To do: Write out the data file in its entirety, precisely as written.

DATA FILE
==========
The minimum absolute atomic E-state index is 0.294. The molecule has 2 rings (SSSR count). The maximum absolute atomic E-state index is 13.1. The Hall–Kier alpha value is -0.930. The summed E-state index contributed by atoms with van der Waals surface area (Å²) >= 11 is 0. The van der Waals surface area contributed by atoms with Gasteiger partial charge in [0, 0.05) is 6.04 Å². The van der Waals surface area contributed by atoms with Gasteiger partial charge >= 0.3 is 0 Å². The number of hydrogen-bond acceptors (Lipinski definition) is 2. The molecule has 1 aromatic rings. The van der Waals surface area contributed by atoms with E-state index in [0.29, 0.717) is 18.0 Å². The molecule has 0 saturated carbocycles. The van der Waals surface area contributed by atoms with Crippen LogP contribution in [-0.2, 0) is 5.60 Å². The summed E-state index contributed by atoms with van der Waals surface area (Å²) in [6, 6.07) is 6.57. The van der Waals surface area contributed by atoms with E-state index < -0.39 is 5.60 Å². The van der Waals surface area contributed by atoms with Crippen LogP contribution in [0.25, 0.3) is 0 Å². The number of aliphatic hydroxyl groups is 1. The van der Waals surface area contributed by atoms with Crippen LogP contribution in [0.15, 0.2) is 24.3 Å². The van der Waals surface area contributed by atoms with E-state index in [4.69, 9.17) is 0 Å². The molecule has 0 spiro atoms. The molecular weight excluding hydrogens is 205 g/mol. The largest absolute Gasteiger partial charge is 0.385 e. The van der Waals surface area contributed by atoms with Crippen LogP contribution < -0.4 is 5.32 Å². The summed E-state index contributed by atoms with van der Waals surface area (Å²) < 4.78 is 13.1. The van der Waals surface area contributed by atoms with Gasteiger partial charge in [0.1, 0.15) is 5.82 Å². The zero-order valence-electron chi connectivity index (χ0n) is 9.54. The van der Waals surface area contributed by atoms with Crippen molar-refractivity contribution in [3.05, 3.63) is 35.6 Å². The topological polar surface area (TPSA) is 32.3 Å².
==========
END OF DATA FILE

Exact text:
The minimum absolute atomic E-state index is 0.294. The molecule has 2 rings (SSSR count). The maximum absolute atomic E-state index is 13.1. The Hall–Kier alpha value is -0.930. The summed E-state index contributed by atoms with van der Waals surface area (Å²) >= 11 is 0. The van der Waals surface area contributed by atoms with Gasteiger partial charge in [0, 0.05) is 6.04 Å². The van der Waals surface area contributed by atoms with Gasteiger partial charge >= 0.3 is 0 Å². The number of hydrogen-bond acceptors (Lipinski definition) is 2. The molecule has 1 aromatic rings. The van der Waals surface area contributed by atoms with E-state index in [0.29, 0.717) is 18.0 Å². The molecule has 0 saturated carbocycles. The van der Waals surface area contributed by atoms with Crippen LogP contribution in [-0.2, 0) is 5.60 Å². The summed E-state index contributed by atoms with van der Waals surface area (Å²) in [6, 6.07) is 6.57. The van der Waals surface area contributed by atoms with E-state index < -0.39 is 5.60 Å². The van der Waals surface area contributed by atoms with Crippen LogP contribution in [0.25, 0.3) is 0 Å². The number of aliphatic hydroxyl groups is 1. The van der Waals surface area contributed by atoms with Crippen LogP contribution in [0.15, 0.2) is 24.3 Å². The van der Waals surface area contributed by atoms with E-state index in [4.69, 9.17) is 0 Å². The molecule has 0 spiro atoms. The molecular weight excluding hydrogens is 205 g/mol. The largest absolute Gasteiger partial charge is 0.385 e. The van der Waals surface area contributed by atoms with Crippen LogP contribution < -0.4 is 5.32 Å². The summed E-state index contributed by atoms with van der Waals surface area (Å²) < 4.78 is 13.1. The van der Waals surface area contributed by atoms with Gasteiger partial charge in [0.1, 0.15) is 5.82 Å². The zero-order valence-electron chi connectivity index (χ0n) is 9.54. The van der Waals surface area contributed by atoms with Crippen molar-refractivity contribution in [3.05, 3.63) is 35.6 Å². The topological polar surface area (TPSA) is 32.3 Å².